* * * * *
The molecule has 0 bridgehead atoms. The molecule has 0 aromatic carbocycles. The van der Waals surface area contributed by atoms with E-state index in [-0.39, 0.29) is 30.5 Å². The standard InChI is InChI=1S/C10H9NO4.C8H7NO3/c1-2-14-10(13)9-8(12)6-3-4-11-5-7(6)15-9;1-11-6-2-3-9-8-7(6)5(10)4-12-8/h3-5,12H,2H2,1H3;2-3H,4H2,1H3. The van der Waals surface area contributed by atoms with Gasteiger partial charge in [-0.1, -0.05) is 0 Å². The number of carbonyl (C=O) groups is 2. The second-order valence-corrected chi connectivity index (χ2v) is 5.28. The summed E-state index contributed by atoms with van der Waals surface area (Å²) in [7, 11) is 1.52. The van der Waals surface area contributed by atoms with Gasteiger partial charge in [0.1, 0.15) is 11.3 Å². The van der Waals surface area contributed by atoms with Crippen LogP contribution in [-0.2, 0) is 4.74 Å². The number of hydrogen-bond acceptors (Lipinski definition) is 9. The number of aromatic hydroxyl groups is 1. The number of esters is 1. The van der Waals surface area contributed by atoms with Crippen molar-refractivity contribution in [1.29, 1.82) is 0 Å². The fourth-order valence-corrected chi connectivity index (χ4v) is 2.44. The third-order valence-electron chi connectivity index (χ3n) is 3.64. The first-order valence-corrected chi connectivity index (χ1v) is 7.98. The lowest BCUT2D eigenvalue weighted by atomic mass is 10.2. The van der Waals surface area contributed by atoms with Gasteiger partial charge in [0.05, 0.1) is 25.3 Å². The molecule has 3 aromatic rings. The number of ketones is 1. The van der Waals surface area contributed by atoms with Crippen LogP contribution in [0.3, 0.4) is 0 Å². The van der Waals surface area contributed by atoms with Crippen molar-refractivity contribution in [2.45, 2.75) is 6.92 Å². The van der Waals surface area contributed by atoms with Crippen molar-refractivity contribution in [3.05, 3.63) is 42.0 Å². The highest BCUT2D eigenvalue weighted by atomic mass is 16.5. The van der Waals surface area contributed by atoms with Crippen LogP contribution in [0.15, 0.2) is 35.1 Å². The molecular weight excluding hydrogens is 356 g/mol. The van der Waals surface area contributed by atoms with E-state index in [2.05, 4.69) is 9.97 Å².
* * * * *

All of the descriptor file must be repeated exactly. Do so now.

The molecule has 0 bridgehead atoms. The molecule has 0 aromatic carbocycles. The van der Waals surface area contributed by atoms with E-state index in [-0.39, 0.29) is 30.5 Å². The standard InChI is InChI=1S/C10H9NO4.C8H7NO3/c1-2-14-10(13)9-8(12)6-3-4-11-5-7(6)15-9;1-11-6-2-3-9-8-7(6)5(10)4-12-8/h3-5,12H,2H2,1H3;2-3H,4H2,1H3. The van der Waals surface area contributed by atoms with Gasteiger partial charge in [-0.1, -0.05) is 0 Å². The number of carbonyl (C=O) groups is 2. The second-order valence-corrected chi connectivity index (χ2v) is 5.28. The summed E-state index contributed by atoms with van der Waals surface area (Å²) in [7, 11) is 1.52. The van der Waals surface area contributed by atoms with Gasteiger partial charge in [0.1, 0.15) is 11.3 Å². The van der Waals surface area contributed by atoms with Crippen LogP contribution in [-0.2, 0) is 4.74 Å². The number of hydrogen-bond acceptors (Lipinski definition) is 9. The number of aromatic hydroxyl groups is 1. The number of esters is 1. The van der Waals surface area contributed by atoms with Crippen molar-refractivity contribution in [1.29, 1.82) is 0 Å². The fourth-order valence-corrected chi connectivity index (χ4v) is 2.44. The third-order valence-electron chi connectivity index (χ3n) is 3.64. The first-order valence-corrected chi connectivity index (χ1v) is 7.98. The lowest BCUT2D eigenvalue weighted by atomic mass is 10.2. The van der Waals surface area contributed by atoms with Gasteiger partial charge in [0.05, 0.1) is 25.3 Å². The molecule has 3 aromatic rings. The number of ketones is 1. The van der Waals surface area contributed by atoms with Crippen LogP contribution in [0.3, 0.4) is 0 Å². The van der Waals surface area contributed by atoms with Crippen molar-refractivity contribution in [2.45, 2.75) is 6.92 Å². The van der Waals surface area contributed by atoms with Crippen molar-refractivity contribution in [3.05, 3.63) is 42.0 Å². The highest BCUT2D eigenvalue weighted by atomic mass is 16.5. The van der Waals surface area contributed by atoms with Crippen LogP contribution in [0.15, 0.2) is 35.1 Å². The molecular weight excluding hydrogens is 356 g/mol. The van der Waals surface area contributed by atoms with E-state index in [2.05, 4.69) is 9.97 Å².